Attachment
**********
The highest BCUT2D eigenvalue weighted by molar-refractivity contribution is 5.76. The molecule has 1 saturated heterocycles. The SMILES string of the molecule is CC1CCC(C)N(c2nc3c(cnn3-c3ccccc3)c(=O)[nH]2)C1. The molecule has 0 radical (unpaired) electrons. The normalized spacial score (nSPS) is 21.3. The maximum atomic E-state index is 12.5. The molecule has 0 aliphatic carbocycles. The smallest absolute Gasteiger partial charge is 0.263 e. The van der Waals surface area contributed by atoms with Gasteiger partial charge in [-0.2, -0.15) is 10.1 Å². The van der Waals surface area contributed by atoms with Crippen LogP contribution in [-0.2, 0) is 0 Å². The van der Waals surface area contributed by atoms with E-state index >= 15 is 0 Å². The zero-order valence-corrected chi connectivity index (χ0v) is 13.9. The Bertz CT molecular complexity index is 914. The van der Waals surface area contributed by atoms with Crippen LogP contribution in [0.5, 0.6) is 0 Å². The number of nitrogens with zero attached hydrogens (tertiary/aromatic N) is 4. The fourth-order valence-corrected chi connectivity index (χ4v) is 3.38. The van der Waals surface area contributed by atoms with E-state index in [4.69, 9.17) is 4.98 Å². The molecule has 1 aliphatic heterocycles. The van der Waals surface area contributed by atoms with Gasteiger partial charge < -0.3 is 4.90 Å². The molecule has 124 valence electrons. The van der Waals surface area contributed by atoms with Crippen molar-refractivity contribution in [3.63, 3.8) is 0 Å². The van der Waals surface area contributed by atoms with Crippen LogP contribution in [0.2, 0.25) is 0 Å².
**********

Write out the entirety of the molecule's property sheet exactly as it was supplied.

The highest BCUT2D eigenvalue weighted by molar-refractivity contribution is 5.76. The molecule has 1 saturated heterocycles. The SMILES string of the molecule is CC1CCC(C)N(c2nc3c(cnn3-c3ccccc3)c(=O)[nH]2)C1. The molecule has 0 radical (unpaired) electrons. The normalized spacial score (nSPS) is 21.3. The maximum atomic E-state index is 12.5. The molecule has 0 aliphatic carbocycles. The smallest absolute Gasteiger partial charge is 0.263 e. The van der Waals surface area contributed by atoms with Gasteiger partial charge in [-0.2, -0.15) is 10.1 Å². The van der Waals surface area contributed by atoms with Crippen LogP contribution in [-0.2, 0) is 0 Å². The van der Waals surface area contributed by atoms with E-state index >= 15 is 0 Å². The zero-order valence-corrected chi connectivity index (χ0v) is 13.9. The Bertz CT molecular complexity index is 914. The van der Waals surface area contributed by atoms with Crippen LogP contribution in [0.5, 0.6) is 0 Å². The number of nitrogens with zero attached hydrogens (tertiary/aromatic N) is 4. The fourth-order valence-corrected chi connectivity index (χ4v) is 3.38. The van der Waals surface area contributed by atoms with E-state index in [4.69, 9.17) is 4.98 Å². The molecule has 1 aliphatic heterocycles. The van der Waals surface area contributed by atoms with Gasteiger partial charge < -0.3 is 4.90 Å². The molecule has 124 valence electrons. The van der Waals surface area contributed by atoms with Crippen molar-refractivity contribution in [3.63, 3.8) is 0 Å². The van der Waals surface area contributed by atoms with Crippen LogP contribution in [0.2, 0.25) is 0 Å².